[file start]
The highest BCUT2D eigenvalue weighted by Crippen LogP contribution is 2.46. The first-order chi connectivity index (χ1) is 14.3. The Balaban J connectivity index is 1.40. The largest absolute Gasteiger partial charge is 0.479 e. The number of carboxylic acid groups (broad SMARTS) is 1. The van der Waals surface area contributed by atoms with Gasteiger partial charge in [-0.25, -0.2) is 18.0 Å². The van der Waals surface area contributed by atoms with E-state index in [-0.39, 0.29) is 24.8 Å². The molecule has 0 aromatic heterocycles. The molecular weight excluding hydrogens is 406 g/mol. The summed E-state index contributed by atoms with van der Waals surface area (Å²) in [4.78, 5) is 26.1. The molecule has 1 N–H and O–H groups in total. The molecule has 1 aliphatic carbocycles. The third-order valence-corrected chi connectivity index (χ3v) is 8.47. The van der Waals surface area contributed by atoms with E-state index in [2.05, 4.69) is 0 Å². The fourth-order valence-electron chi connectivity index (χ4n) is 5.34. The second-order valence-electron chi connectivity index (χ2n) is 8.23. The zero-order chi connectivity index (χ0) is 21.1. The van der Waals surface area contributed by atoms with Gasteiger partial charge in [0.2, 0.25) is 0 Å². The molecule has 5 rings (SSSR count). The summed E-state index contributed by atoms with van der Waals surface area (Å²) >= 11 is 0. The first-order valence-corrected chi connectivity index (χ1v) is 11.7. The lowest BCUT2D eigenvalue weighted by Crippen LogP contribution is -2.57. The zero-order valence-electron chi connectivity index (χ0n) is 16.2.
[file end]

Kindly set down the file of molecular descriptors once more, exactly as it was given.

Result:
The highest BCUT2D eigenvalue weighted by Crippen LogP contribution is 2.46. The first-order chi connectivity index (χ1) is 14.3. The Balaban J connectivity index is 1.40. The largest absolute Gasteiger partial charge is 0.479 e. The number of carboxylic acid groups (broad SMARTS) is 1. The van der Waals surface area contributed by atoms with Gasteiger partial charge in [-0.25, -0.2) is 18.0 Å². The van der Waals surface area contributed by atoms with E-state index in [-0.39, 0.29) is 24.8 Å². The molecule has 0 aromatic heterocycles. The molecular weight excluding hydrogens is 406 g/mol. The summed E-state index contributed by atoms with van der Waals surface area (Å²) in [4.78, 5) is 26.1. The molecule has 1 N–H and O–H groups in total. The molecule has 1 aliphatic carbocycles. The third-order valence-corrected chi connectivity index (χ3v) is 8.47. The van der Waals surface area contributed by atoms with E-state index in [2.05, 4.69) is 0 Å². The fourth-order valence-electron chi connectivity index (χ4n) is 5.34. The second-order valence-electron chi connectivity index (χ2n) is 8.23. The zero-order chi connectivity index (χ0) is 21.1. The van der Waals surface area contributed by atoms with Gasteiger partial charge in [0.2, 0.25) is 0 Å². The molecule has 5 rings (SSSR count). The summed E-state index contributed by atoms with van der Waals surface area (Å²) >= 11 is 0. The first-order valence-corrected chi connectivity index (χ1v) is 11.7. The lowest BCUT2D eigenvalue weighted by Crippen LogP contribution is -2.57. The zero-order valence-electron chi connectivity index (χ0n) is 16.2.